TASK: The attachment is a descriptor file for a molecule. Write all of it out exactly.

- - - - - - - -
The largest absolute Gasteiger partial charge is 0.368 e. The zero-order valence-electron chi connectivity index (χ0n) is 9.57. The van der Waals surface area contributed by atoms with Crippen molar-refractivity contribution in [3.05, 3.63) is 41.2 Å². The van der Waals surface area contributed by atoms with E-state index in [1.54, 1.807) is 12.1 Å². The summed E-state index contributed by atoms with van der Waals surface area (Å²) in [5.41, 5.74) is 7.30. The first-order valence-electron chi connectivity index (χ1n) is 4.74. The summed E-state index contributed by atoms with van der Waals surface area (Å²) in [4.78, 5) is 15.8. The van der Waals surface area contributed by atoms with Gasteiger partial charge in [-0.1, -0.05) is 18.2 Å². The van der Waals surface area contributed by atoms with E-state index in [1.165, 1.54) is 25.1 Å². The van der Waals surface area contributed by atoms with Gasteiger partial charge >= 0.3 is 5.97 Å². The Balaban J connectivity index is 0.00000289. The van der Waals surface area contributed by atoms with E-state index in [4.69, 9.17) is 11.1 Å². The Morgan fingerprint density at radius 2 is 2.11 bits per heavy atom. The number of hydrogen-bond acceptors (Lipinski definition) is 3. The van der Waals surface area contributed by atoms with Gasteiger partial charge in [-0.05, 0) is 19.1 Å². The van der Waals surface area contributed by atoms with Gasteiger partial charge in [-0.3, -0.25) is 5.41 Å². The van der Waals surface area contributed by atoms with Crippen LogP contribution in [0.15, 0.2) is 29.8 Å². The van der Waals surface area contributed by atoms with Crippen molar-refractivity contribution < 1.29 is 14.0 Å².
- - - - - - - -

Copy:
The largest absolute Gasteiger partial charge is 0.368 e. The zero-order valence-electron chi connectivity index (χ0n) is 9.57. The van der Waals surface area contributed by atoms with Crippen molar-refractivity contribution in [3.05, 3.63) is 41.2 Å². The van der Waals surface area contributed by atoms with E-state index in [1.54, 1.807) is 12.1 Å². The summed E-state index contributed by atoms with van der Waals surface area (Å²) in [5.41, 5.74) is 7.30. The first-order valence-electron chi connectivity index (χ1n) is 4.74. The summed E-state index contributed by atoms with van der Waals surface area (Å²) in [4.78, 5) is 15.8. The van der Waals surface area contributed by atoms with Gasteiger partial charge in [-0.1, -0.05) is 18.2 Å². The van der Waals surface area contributed by atoms with E-state index in [1.165, 1.54) is 25.1 Å². The van der Waals surface area contributed by atoms with Gasteiger partial charge >= 0.3 is 5.97 Å². The Balaban J connectivity index is 0.00000289. The van der Waals surface area contributed by atoms with E-state index in [4.69, 9.17) is 11.1 Å². The Morgan fingerprint density at radius 2 is 2.11 bits per heavy atom. The number of hydrogen-bond acceptors (Lipinski definition) is 3. The van der Waals surface area contributed by atoms with Gasteiger partial charge in [-0.05, 0) is 19.1 Å². The van der Waals surface area contributed by atoms with Gasteiger partial charge in [-0.3, -0.25) is 5.41 Å². The van der Waals surface area contributed by atoms with Crippen LogP contribution in [0.15, 0.2) is 29.8 Å². The van der Waals surface area contributed by atoms with Crippen molar-refractivity contribution < 1.29 is 14.0 Å².